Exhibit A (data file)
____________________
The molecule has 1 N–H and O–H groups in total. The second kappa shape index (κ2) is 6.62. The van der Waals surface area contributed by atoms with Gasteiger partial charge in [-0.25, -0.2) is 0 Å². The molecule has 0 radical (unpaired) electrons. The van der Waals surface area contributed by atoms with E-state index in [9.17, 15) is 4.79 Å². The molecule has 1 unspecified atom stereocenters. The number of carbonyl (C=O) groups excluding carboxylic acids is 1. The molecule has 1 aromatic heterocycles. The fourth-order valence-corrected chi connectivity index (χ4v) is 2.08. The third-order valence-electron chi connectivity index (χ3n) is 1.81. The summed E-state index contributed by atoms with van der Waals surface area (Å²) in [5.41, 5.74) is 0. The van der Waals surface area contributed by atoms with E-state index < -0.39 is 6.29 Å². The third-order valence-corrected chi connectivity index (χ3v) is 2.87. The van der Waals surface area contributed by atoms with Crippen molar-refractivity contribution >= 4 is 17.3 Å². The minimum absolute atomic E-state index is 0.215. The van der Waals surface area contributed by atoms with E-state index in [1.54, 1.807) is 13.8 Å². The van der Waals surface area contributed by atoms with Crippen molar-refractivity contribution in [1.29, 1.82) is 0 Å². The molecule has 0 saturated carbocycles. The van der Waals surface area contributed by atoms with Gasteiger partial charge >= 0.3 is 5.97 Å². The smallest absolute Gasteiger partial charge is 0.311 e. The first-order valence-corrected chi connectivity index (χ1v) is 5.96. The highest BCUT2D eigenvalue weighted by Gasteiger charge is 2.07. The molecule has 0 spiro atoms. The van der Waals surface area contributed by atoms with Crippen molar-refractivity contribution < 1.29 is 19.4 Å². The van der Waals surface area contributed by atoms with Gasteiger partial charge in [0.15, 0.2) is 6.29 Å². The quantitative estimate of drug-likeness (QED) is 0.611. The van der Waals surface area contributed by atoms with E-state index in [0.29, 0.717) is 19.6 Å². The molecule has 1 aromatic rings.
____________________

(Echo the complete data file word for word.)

The molecule has 1 N–H and O–H groups in total. The second kappa shape index (κ2) is 6.62. The van der Waals surface area contributed by atoms with Gasteiger partial charge in [-0.25, -0.2) is 0 Å². The molecule has 0 radical (unpaired) electrons. The van der Waals surface area contributed by atoms with E-state index in [9.17, 15) is 4.79 Å². The molecule has 1 unspecified atom stereocenters. The number of carbonyl (C=O) groups excluding carboxylic acids is 1. The molecule has 1 aromatic heterocycles. The fourth-order valence-corrected chi connectivity index (χ4v) is 2.08. The third-order valence-electron chi connectivity index (χ3n) is 1.81. The summed E-state index contributed by atoms with van der Waals surface area (Å²) in [5.41, 5.74) is 0. The van der Waals surface area contributed by atoms with E-state index < -0.39 is 6.29 Å². The third-order valence-corrected chi connectivity index (χ3v) is 2.87. The van der Waals surface area contributed by atoms with Crippen molar-refractivity contribution >= 4 is 17.3 Å². The minimum absolute atomic E-state index is 0.215. The van der Waals surface area contributed by atoms with E-state index in [1.54, 1.807) is 13.8 Å². The van der Waals surface area contributed by atoms with Crippen molar-refractivity contribution in [1.29, 1.82) is 0 Å². The molecule has 0 saturated carbocycles. The van der Waals surface area contributed by atoms with Gasteiger partial charge >= 0.3 is 5.97 Å². The smallest absolute Gasteiger partial charge is 0.311 e. The first-order valence-corrected chi connectivity index (χ1v) is 5.96. The highest BCUT2D eigenvalue weighted by Gasteiger charge is 2.07. The molecule has 0 spiro atoms. The van der Waals surface area contributed by atoms with Crippen molar-refractivity contribution < 1.29 is 19.4 Å². The van der Waals surface area contributed by atoms with Gasteiger partial charge in [0.15, 0.2) is 6.29 Å². The quantitative estimate of drug-likeness (QED) is 0.611. The van der Waals surface area contributed by atoms with E-state index in [0.29, 0.717) is 19.6 Å². The molecule has 1 aromatic rings.